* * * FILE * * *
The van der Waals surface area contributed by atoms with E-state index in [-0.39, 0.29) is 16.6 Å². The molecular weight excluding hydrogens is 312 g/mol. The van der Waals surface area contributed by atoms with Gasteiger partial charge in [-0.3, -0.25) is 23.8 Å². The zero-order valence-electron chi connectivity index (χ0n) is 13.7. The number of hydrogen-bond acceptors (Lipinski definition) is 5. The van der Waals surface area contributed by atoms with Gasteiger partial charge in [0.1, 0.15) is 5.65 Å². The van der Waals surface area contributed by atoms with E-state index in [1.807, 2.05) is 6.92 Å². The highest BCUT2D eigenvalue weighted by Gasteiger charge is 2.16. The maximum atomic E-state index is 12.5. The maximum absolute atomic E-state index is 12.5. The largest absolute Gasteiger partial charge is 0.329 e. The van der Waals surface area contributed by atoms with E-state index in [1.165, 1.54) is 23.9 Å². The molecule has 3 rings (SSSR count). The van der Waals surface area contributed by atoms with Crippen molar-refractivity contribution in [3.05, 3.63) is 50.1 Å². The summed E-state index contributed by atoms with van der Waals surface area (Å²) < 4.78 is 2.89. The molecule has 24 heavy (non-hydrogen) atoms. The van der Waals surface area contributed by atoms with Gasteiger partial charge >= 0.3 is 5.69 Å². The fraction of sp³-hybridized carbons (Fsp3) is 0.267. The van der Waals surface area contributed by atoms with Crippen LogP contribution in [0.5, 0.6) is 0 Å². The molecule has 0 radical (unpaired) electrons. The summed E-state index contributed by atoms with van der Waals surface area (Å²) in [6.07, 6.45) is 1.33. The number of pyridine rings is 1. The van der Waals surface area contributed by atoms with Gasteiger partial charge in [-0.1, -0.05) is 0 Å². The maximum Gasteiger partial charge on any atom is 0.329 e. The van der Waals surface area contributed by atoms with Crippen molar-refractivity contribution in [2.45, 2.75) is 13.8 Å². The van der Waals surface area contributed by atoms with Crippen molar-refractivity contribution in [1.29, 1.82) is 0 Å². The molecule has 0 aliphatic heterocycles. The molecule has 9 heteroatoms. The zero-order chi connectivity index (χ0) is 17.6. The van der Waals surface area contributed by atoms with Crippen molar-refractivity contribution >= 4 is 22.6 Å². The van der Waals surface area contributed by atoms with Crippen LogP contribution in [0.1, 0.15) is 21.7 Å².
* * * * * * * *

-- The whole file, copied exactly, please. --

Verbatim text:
The van der Waals surface area contributed by atoms with E-state index in [-0.39, 0.29) is 16.6 Å². The molecular weight excluding hydrogens is 312 g/mol. The van der Waals surface area contributed by atoms with Gasteiger partial charge in [-0.3, -0.25) is 23.8 Å². The zero-order valence-electron chi connectivity index (χ0n) is 13.7. The number of hydrogen-bond acceptors (Lipinski definition) is 5. The van der Waals surface area contributed by atoms with Gasteiger partial charge in [0.1, 0.15) is 5.65 Å². The van der Waals surface area contributed by atoms with E-state index in [1.807, 2.05) is 6.92 Å². The highest BCUT2D eigenvalue weighted by Gasteiger charge is 2.16. The maximum atomic E-state index is 12.5. The maximum absolute atomic E-state index is 12.5. The largest absolute Gasteiger partial charge is 0.329 e. The van der Waals surface area contributed by atoms with E-state index in [1.165, 1.54) is 23.9 Å². The molecule has 3 rings (SSSR count). The van der Waals surface area contributed by atoms with Crippen molar-refractivity contribution in [3.05, 3.63) is 50.1 Å². The summed E-state index contributed by atoms with van der Waals surface area (Å²) < 4.78 is 2.89. The molecule has 24 heavy (non-hydrogen) atoms. The van der Waals surface area contributed by atoms with Gasteiger partial charge >= 0.3 is 5.69 Å². The fraction of sp³-hybridized carbons (Fsp3) is 0.267. The van der Waals surface area contributed by atoms with Crippen LogP contribution in [0.5, 0.6) is 0 Å². The molecule has 0 radical (unpaired) electrons. The summed E-state index contributed by atoms with van der Waals surface area (Å²) in [6.07, 6.45) is 1.33. The number of pyridine rings is 1. The van der Waals surface area contributed by atoms with Gasteiger partial charge in [-0.1, -0.05) is 0 Å². The maximum Gasteiger partial charge on any atom is 0.329 e. The van der Waals surface area contributed by atoms with Crippen molar-refractivity contribution in [2.45, 2.75) is 13.8 Å². The van der Waals surface area contributed by atoms with Crippen molar-refractivity contribution in [1.29, 1.82) is 0 Å². The molecule has 0 aliphatic heterocycles. The molecule has 9 heteroatoms. The zero-order chi connectivity index (χ0) is 17.6. The van der Waals surface area contributed by atoms with Crippen molar-refractivity contribution >= 4 is 22.6 Å². The van der Waals surface area contributed by atoms with Crippen LogP contribution in [0.1, 0.15) is 21.7 Å².